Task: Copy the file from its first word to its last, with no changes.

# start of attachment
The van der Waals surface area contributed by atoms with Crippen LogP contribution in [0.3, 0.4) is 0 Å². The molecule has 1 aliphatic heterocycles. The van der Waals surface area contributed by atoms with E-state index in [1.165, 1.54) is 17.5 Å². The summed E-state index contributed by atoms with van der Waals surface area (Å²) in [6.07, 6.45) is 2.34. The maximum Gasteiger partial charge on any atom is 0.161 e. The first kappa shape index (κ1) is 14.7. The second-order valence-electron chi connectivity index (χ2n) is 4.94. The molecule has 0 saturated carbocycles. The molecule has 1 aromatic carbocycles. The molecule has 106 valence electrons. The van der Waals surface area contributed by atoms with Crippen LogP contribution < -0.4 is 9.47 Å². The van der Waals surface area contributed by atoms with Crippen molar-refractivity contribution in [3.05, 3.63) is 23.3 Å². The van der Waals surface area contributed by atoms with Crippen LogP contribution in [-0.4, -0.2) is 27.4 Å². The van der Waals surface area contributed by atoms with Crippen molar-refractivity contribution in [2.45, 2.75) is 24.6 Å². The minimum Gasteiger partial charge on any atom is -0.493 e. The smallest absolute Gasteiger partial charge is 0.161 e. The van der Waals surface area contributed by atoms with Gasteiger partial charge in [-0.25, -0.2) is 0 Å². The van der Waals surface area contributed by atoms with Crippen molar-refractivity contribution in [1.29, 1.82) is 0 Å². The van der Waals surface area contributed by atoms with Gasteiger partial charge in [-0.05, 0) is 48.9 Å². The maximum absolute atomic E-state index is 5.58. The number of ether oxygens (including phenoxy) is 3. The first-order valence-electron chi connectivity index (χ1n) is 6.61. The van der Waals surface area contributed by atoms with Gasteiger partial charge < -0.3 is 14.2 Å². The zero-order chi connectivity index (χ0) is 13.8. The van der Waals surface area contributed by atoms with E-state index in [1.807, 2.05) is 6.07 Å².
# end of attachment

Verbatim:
The van der Waals surface area contributed by atoms with Crippen LogP contribution in [0.3, 0.4) is 0 Å². The molecule has 1 aliphatic heterocycles. The van der Waals surface area contributed by atoms with E-state index in [1.165, 1.54) is 17.5 Å². The summed E-state index contributed by atoms with van der Waals surface area (Å²) in [6.07, 6.45) is 2.34. The maximum Gasteiger partial charge on any atom is 0.161 e. The first kappa shape index (κ1) is 14.7. The second-order valence-electron chi connectivity index (χ2n) is 4.94. The molecule has 0 saturated carbocycles. The molecule has 1 aromatic carbocycles. The molecule has 106 valence electrons. The van der Waals surface area contributed by atoms with Crippen LogP contribution < -0.4 is 9.47 Å². The van der Waals surface area contributed by atoms with Crippen molar-refractivity contribution in [3.05, 3.63) is 23.3 Å². The van der Waals surface area contributed by atoms with Crippen LogP contribution in [-0.4, -0.2) is 27.4 Å². The van der Waals surface area contributed by atoms with Crippen molar-refractivity contribution in [2.45, 2.75) is 24.6 Å². The minimum Gasteiger partial charge on any atom is -0.493 e. The smallest absolute Gasteiger partial charge is 0.161 e. The van der Waals surface area contributed by atoms with Gasteiger partial charge in [-0.25, -0.2) is 0 Å². The van der Waals surface area contributed by atoms with Crippen molar-refractivity contribution in [1.29, 1.82) is 0 Å². The van der Waals surface area contributed by atoms with Gasteiger partial charge in [-0.05, 0) is 48.9 Å². The maximum absolute atomic E-state index is 5.58. The number of ether oxygens (including phenoxy) is 3. The first-order valence-electron chi connectivity index (χ1n) is 6.61. The van der Waals surface area contributed by atoms with Gasteiger partial charge < -0.3 is 14.2 Å². The zero-order chi connectivity index (χ0) is 13.8. The van der Waals surface area contributed by atoms with E-state index in [1.807, 2.05) is 6.07 Å².